Maslow’s Hierarchy of Needs is a well-established concept in psychology. As illustrated in Figure 1.1 below, Maslow’s Hierarchy of Needs has five levels of human needs, and in it, Maslow stated that these are the broad categories under which human needs fall, and that humans will always be in pursuit of one level or the other from them.

Moreover, he also stated that without fulfilling the base, humans will not be able to proceed to the next level, for example, without achieving their own safety, humans will not proceed to the pursuit of love.

The five levels are physiological needs, such as sustenance and shelter, followed by physical safety, with the third level of love being represented by friendships and relationships, and after that being established, moving on to esteem where one would pursue accomplishments and prestige as defined by society, and finally, self-actualizations, where individuals achieve their full potential and pursue accomplishments and obtain prestige by their own personal definition.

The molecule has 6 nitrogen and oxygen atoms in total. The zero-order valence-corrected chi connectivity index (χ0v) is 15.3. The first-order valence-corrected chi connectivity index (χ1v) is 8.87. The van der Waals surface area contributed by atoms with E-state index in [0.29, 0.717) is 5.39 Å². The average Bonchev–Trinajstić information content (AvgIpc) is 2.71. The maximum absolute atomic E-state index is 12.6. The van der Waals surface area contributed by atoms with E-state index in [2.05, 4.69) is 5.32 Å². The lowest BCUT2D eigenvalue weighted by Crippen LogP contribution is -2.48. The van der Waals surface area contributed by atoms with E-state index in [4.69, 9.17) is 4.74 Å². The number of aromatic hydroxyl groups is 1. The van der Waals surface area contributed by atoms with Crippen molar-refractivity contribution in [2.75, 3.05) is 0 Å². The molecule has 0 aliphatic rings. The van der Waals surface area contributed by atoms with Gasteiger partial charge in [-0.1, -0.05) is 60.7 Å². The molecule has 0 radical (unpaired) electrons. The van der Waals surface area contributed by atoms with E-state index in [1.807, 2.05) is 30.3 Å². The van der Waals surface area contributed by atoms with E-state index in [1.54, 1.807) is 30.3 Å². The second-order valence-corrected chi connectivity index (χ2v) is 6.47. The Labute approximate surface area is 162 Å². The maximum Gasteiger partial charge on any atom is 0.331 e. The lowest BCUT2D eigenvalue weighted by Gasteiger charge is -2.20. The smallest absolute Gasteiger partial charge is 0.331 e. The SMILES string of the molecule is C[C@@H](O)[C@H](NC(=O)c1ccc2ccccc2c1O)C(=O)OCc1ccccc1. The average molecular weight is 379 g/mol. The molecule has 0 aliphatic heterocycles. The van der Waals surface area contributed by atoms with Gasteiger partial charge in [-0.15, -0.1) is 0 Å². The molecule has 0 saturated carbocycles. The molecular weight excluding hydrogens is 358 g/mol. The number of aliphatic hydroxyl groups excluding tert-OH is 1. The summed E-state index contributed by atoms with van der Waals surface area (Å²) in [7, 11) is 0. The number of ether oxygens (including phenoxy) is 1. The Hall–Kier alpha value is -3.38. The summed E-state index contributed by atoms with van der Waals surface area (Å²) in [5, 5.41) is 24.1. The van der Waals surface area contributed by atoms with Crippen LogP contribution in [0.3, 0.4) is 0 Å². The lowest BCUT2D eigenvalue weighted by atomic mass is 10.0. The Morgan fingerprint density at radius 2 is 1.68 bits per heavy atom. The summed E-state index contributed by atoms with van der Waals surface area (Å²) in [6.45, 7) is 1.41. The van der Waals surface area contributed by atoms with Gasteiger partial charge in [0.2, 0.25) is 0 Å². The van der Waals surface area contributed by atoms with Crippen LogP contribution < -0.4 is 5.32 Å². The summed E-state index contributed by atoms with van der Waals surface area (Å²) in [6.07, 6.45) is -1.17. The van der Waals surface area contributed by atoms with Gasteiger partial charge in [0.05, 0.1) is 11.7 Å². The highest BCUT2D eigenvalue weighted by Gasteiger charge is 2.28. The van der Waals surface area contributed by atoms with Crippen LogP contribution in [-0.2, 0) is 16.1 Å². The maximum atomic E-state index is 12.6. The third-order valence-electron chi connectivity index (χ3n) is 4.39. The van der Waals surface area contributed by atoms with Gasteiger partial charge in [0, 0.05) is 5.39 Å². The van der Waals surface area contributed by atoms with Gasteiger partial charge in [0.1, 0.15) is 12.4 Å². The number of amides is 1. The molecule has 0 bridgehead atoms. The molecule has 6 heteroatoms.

Figure 1.1 – Maslow’s Hierarchy of Needs

              This model has been used in psychology, sociology, human resources, and business management studies amongst industries and fields. In Business Administration degrees, it is included in just about every level of studies from bachelors, throughout to masters, and reaching till doctorates.

              The concept is accepted in the management field as a tool for Human Resources Management in order to enable them to better understand their employees and manage their motivation to work and their job satisfaction.

              The company in itself is considered an individual as well though, with its own legal standing, so it stands to reason that the company too has its own set of needs.

              When speaking of the needs of a company, what is referred to is what the company needs in order to operate successfully and not only survive but also thrive. While the traditional Maslow’s Hierarchy of Needs might be a robust idea for individuals, it cannot be directly translated into the Business Hierarchy of Needs, but it can be used as a foundation for it.

Figure 1.2 – KHAYAL Hierarchy of Business Needs